terça-feira, outubro 04, 2016

Toasters in the Wild West: "Westworld" by Jonathan Nole/JJ Abrams

This is basically a reboot of the 1973 Westworld with some stuff merged in (stolen :-) from Philip K. Dick and the movie Blade Runner.

Their "AI" is not advanced or clever, because it is not AI at all. Building a robot that follows a predefined pattern with a few subtle variations is not the definition of AI. Making it as human-like as possible is also not AI, that is a material science, texturing and engineering (advanced, very high res 3D printing) challenge. The Hosts are not smart; they are like soaped up video game characters. The problem with every advanced robotics project, though, is that AI can emerge spontaneously when the substrate (aka the "base cognitive level", whatever the Hosts now have) becomes sufficiently complex, in much the same way conscience and intelligence emerged in the primitive proto-humans. The concept of emergent properties, now formulated in modern Systems Theory but going back as far as Aristotle ("The whole is greater than the sum of its parts"), refers to new, "higher" properties that emerge in sufficiently complex systems (such as a brain, or the internet) that were absent in the lower levels, and cannot be recreated by simply adding the parts of the system (say neurons) together. Currently the internet is derived from adding all of the world's computers, networks and servers together. However, if a global super-intelligence emerged sometime in the future when the internet would be sufficiently complex and dense, you could not recreate that super-intelligence by simply adding everything together, because it would be a "higher" property. And that is a real world fear. That a runaway global AI could emerge from the internet itself -and not from Google, Facebook, etc., doing god knows what. The Internet is currently considered the nervous system of the planet, but it is still very sparse and dumb. It is anyone's guess what would happen if it became self-conscious.  I really don't know if we should call today's very narrow implementations, such as convoluted neural networks, machine and deep learning, "AI". There is only so much you can do with software on conventional hardware, even very fast hardware. On the other hand, new neuromorphic computer designs such as IBM's TrueNorth or NeuroGrid built at Stanford, which trade clock speed for massive parallelism (much like the human brain), might eventually get us somewhere. For better or for worse. I also don't think that you need to be a God to train a neural network to lie. It is much more complex and godly to design one, but today you can train it in an easier language like Python (plus the SciPy/NumPy libraries). There have been machines who've been claimed to pass the Turing test, though all that might tell you is that the humans who were playing the interrogator role were easily fooled. One way to do it is to program the machine to give wrong answers, make spelling errors, be stupid sometimes - like real humans. Convincing a third of the humans a machine is human may just amount to an admission that humans can be stupid sometimes and we expect more from machines.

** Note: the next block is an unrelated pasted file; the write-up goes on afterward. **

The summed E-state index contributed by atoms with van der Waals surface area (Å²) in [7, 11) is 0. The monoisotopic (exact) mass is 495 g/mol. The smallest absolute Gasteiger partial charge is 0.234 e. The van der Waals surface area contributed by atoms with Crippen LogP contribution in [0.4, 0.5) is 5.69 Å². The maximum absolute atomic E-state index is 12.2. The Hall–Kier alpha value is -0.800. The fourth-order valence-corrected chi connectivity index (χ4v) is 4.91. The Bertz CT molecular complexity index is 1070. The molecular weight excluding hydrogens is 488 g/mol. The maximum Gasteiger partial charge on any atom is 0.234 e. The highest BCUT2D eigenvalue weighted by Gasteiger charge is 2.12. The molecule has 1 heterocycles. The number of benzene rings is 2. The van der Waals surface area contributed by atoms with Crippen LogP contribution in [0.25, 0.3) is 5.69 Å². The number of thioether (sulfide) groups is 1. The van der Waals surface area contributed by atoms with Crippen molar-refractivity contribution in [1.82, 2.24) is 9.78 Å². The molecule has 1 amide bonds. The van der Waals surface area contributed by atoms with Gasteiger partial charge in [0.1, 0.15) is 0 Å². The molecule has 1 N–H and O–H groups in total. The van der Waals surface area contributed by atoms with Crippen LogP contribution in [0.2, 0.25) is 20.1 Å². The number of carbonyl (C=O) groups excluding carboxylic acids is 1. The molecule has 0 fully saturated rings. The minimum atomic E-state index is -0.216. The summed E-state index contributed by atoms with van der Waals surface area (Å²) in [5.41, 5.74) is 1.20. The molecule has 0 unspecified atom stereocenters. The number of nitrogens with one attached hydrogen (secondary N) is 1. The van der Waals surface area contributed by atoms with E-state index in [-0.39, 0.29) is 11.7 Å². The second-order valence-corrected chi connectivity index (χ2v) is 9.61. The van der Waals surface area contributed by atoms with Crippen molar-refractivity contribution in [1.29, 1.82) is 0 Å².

As stated, Westworld is another reboot, which is the new Hollywood trend loved by the coke-head producers (JJ Abrams comes to mind). The whole "mankind creates toasters (and then mistreats them), toasters evolve, toasters go gaga, some humans sympathize with the toasters" (order may vary) has been done to death. The pilot adds nothing new to this scenario. Instead we get to see the premise to the show (which we already know, except for those of us who'd been living under a rock for the past 40 years that is) explained to us at an excruciatingly slow pace. You know that dimwitted kid who keeps asking the teacher to explain the same thing (no matter how simple it is) over and over and over, while the rest of the class is sitting there wishing they had cyanide with their morning coffee? Well, good news, that kid is all grown up and making films now. He’s called JJ Abrams. Such producers believe that going this route is the best of both worlds. There are still so many unexplored ideas in SF, why go on this particular path? There is nothing clever or imaginative in Westworld, just the usual JJ Abrams non-plotting approach to genre TV. Let’s throw random stolen genre ideas at a wall, watch us too dim to object to this irresponsible method argue about what it all means, and then mine the 'brain power' of this crowd. In short, another turd coming out of Abrams’ mouth. 

SF = Speculative Fiction.

2 comentários:

Book Stooge disse...


As far as I'm concerned, "Lost" was Abram's last good work. Star Wars left me so bleh and while Startrek was entertaining, it wasn't "good".

And while I can understand studios recycling stuff because they're people from hell, I don't understand producers/etc WANTING to do that. I thought they all considered themselves "arteests"...

Manuel Antão disse...

These kind of "arteests" I can do without, my friend. I just want ONE good show to look forward to at the end of the day!!!